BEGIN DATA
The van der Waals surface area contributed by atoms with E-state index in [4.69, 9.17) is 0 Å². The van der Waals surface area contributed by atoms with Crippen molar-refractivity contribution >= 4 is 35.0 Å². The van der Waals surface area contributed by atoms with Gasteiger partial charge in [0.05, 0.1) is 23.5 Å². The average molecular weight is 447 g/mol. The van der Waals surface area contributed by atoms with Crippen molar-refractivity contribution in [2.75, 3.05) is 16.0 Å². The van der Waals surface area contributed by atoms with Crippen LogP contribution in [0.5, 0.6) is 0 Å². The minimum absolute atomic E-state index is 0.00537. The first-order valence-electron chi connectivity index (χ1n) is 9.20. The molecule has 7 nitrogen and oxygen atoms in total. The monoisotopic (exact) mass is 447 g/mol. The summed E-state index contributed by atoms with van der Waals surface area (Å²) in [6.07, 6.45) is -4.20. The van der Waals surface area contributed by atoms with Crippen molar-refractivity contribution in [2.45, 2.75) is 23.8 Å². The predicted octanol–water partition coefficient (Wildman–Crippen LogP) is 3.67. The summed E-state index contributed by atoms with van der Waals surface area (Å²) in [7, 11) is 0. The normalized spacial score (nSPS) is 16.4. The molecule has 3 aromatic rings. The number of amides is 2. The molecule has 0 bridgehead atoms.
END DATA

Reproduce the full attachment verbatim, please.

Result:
The van der Waals surface area contributed by atoms with E-state index in [4.69, 9.17) is 0 Å². The van der Waals surface area contributed by atoms with Crippen molar-refractivity contribution >= 4 is 35.0 Å². The van der Waals surface area contributed by atoms with Gasteiger partial charge in [0.05, 0.1) is 23.5 Å². The average molecular weight is 447 g/mol. The van der Waals surface area contributed by atoms with Crippen molar-refractivity contribution in [2.75, 3.05) is 16.0 Å². The van der Waals surface area contributed by atoms with Crippen LogP contribution in [0.5, 0.6) is 0 Å². The minimum absolute atomic E-state index is 0.00537. The first-order valence-electron chi connectivity index (χ1n) is 9.20. The molecule has 7 nitrogen and oxygen atoms in total. The monoisotopic (exact) mass is 447 g/mol. The summed E-state index contributed by atoms with van der Waals surface area (Å²) in [6.07, 6.45) is -4.20. The van der Waals surface area contributed by atoms with Crippen molar-refractivity contribution in [2.45, 2.75) is 23.8 Å². The predicted octanol–water partition coefficient (Wildman–Crippen LogP) is 3.67. The summed E-state index contributed by atoms with van der Waals surface area (Å²) in [7, 11) is 0. The normalized spacial score (nSPS) is 16.4. The molecule has 3 aromatic rings. The number of amides is 2. The molecule has 0 bridgehead atoms.